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Pharmacokinetics and antiretroviral response to darunavir/ritonavir and etravirine combination in patients with high-level viral resistance

Boffito, Martaa; Winston, Alana; Jackson, Akila; Fletcher, Carla; Pozniak, Antona; Nelson, Marka; Moyle, Graemea; Tolowinska, Izabelaa; Hoetelmans, Richardb; Miralles, Diegob; Gazzard, Briana

doi: 10.1097/QAD.0b013e3282170ab1
Epidemiology and Social

Background: Cumulative antiretroviral exposure can result in multiclass HIV drug resistance. Experimental antiretroviral agents offer limited therapeutic benefit as resistance quickly develops after their introduction as a sole new agent.

Objective: To assess the pharmacokinetic profile, safety and virological response of two novel investigational antiretroviral agents when used in combination in HIV-1-infected subjects with multidrug-resistant virus.

Methods: HIV-1-infected subjects, with current virological failure on a stable antiretroviral regimen with no viable treatment options were assigned to a regimen comprising two new investigational agents, etravirine, a novel nonnucleoside reverse transcriptase inhibitor, and darunavir, a novel protease inhibitor, plus nucleoside reverse transcriptase inhibitors (and enfuvirtide in selected patients) for 24 weeks. Virological, immunological and safety parameters were collected. Detailed pharmacokinetic assessments of darunavir and etravirine were determined on days 7 and 28.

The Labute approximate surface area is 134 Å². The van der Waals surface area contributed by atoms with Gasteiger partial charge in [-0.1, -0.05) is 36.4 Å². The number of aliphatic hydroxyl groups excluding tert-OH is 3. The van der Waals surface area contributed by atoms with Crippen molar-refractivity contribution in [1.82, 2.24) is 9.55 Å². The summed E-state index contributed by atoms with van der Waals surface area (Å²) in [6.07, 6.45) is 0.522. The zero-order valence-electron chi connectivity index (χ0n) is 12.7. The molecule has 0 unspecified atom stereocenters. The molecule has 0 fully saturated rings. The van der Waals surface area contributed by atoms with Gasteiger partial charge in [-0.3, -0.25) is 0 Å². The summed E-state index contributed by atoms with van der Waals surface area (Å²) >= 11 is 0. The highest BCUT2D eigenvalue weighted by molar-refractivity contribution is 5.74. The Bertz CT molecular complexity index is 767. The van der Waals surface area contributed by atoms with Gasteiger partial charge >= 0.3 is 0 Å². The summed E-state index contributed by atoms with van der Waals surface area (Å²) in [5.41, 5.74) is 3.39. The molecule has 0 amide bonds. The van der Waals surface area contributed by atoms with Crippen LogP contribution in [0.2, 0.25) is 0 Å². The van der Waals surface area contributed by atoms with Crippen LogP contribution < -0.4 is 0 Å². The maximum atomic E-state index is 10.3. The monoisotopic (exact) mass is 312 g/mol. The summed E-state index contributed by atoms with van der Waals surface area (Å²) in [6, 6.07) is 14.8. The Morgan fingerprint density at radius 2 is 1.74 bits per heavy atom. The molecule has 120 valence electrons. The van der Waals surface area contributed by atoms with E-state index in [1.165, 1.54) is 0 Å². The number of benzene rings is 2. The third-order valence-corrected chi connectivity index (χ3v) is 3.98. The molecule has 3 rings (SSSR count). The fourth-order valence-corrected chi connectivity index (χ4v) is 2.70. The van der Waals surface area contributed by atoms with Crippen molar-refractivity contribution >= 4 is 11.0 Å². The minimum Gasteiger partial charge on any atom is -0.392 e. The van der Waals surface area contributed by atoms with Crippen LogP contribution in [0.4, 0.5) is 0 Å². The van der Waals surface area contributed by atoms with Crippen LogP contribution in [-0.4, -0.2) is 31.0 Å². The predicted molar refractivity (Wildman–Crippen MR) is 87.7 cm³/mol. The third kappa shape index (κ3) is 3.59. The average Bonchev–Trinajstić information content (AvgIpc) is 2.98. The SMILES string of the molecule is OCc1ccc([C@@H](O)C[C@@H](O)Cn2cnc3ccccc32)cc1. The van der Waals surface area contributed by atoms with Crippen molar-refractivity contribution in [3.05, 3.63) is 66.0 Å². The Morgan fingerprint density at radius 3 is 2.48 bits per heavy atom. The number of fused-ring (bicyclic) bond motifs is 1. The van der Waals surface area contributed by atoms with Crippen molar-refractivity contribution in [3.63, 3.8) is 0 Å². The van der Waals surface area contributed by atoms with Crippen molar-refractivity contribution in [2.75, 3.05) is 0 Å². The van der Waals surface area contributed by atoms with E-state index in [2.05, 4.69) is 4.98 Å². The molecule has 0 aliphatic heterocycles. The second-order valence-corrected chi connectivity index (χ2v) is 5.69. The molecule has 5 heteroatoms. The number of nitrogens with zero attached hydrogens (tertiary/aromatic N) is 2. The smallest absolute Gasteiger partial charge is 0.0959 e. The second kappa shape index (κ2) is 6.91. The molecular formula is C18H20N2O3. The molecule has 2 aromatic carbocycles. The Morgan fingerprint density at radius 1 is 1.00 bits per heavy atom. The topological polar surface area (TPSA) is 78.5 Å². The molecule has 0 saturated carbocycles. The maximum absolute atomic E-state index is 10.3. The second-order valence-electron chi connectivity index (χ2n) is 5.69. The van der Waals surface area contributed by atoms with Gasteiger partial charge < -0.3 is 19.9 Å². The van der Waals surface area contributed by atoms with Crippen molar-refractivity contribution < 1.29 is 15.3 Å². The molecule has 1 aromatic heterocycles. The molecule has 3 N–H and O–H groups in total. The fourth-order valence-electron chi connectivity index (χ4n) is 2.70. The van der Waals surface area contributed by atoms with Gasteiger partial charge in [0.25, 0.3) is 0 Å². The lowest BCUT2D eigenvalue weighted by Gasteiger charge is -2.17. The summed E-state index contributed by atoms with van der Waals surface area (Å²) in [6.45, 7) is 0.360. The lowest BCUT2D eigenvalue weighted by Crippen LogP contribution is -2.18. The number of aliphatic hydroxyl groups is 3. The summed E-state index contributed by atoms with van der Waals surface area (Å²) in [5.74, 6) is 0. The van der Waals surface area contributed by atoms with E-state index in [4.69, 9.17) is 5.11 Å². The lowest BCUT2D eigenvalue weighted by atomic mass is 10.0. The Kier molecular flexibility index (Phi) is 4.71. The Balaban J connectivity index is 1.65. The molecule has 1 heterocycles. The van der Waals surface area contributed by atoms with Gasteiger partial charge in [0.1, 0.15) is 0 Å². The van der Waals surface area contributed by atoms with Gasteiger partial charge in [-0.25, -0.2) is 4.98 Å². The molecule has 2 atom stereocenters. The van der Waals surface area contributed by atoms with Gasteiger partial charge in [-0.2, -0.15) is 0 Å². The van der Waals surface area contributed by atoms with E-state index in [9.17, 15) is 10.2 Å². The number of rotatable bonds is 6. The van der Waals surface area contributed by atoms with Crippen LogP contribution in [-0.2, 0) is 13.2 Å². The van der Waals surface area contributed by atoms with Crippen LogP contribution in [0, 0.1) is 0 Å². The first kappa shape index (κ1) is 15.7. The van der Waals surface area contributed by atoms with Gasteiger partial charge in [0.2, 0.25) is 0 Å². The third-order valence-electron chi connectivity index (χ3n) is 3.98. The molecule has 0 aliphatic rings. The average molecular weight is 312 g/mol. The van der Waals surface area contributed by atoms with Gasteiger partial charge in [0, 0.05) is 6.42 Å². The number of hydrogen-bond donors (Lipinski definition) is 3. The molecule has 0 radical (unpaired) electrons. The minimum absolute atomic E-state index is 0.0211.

Results: Follow up of 24 weeks was achieved by 10/12 patients. Median reduction in HIV RNA was 2.7 log10 copies/ml (range, 2.3–3.9) and increase in CD4 lymphocytes was 113 cells/μl (range, 41–268). HIV RNA was < 40 copies/ml in nine. No serious adverse events were recorded. Plasma exposure to darunavir was similar to historic control data and exposure to etravirine similar to historic data when etravirine was administered with a boosted protease inhibitor.

Conclusion: This first study to assess the use of etravirine and darunavir in HIV-1-infected subjects with no treatment options showed highly effective virological and immunological responses over 24 weeks of therapy with no new safety concerns or unexpected pharmacokinetic interactions.

From the aSt Stephen's Centre, Chelsea and Westminster Hospital, London, UK

bTibotec BVBA, Mechelen, Belgium.

Received 31 October, 2006

Revised 8 March, 2007

Accepted 16 March, 2007

Correspondence to Dr M. Boffito, St Stephen's Centre, Chelsea and Westminster Hospital, 369 Fulham Rd, London, SW10 9NH, UK. E-mail: marta.boffito@chelwest.nhs.uk

© 2007 Lippincott Williams & Wilkins, Inc.